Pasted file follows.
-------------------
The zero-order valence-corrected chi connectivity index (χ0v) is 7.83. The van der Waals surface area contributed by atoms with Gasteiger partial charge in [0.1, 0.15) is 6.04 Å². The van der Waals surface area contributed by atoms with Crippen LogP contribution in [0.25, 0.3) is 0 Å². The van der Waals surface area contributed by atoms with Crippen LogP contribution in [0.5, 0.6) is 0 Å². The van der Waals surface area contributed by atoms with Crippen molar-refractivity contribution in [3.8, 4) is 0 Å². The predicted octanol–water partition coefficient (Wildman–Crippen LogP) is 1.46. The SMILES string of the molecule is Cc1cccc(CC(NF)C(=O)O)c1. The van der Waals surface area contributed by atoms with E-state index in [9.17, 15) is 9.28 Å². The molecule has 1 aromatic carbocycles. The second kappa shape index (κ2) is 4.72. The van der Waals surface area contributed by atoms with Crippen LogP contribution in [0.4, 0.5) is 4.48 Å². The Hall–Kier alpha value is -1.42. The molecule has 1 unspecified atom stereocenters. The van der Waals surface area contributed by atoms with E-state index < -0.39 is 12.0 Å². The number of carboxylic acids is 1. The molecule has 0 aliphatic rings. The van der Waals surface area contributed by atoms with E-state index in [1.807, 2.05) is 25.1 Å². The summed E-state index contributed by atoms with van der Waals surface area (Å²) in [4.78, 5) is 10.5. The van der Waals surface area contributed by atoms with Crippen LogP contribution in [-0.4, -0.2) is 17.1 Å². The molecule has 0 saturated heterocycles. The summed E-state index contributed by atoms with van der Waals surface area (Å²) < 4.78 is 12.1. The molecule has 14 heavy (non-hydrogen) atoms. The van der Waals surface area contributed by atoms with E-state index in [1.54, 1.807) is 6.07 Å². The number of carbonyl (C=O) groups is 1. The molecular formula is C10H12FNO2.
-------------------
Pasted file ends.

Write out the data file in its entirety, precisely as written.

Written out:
The zero-order valence-corrected chi connectivity index (χ0v) is 7.83. The van der Waals surface area contributed by atoms with Gasteiger partial charge in [0.1, 0.15) is 6.04 Å². The van der Waals surface area contributed by atoms with Crippen LogP contribution in [0.25, 0.3) is 0 Å². The van der Waals surface area contributed by atoms with Crippen LogP contribution in [0.5, 0.6) is 0 Å². The van der Waals surface area contributed by atoms with Crippen molar-refractivity contribution in [3.8, 4) is 0 Å². The predicted octanol–water partition coefficient (Wildman–Crippen LogP) is 1.46. The SMILES string of the molecule is Cc1cccc(CC(NF)C(=O)O)c1. The van der Waals surface area contributed by atoms with E-state index in [9.17, 15) is 9.28 Å². The molecule has 1 aromatic carbocycles. The second kappa shape index (κ2) is 4.72. The van der Waals surface area contributed by atoms with Crippen LogP contribution in [0.4, 0.5) is 4.48 Å². The Hall–Kier alpha value is -1.42. The molecule has 1 unspecified atom stereocenters. The van der Waals surface area contributed by atoms with E-state index < -0.39 is 12.0 Å². The number of carboxylic acids is 1. The molecule has 0 aliphatic rings. The van der Waals surface area contributed by atoms with E-state index in [1.807, 2.05) is 25.1 Å². The summed E-state index contributed by atoms with van der Waals surface area (Å²) in [4.78, 5) is 10.5. The van der Waals surface area contributed by atoms with Crippen LogP contribution in [-0.4, -0.2) is 17.1 Å². The molecule has 0 saturated heterocycles. The summed E-state index contributed by atoms with van der Waals surface area (Å²) < 4.78 is 12.1. The molecule has 14 heavy (non-hydrogen) atoms. The van der Waals surface area contributed by atoms with E-state index in [1.54, 1.807) is 6.07 Å². The number of carbonyl (C=O) groups is 1. The molecular formula is C10H12FNO2.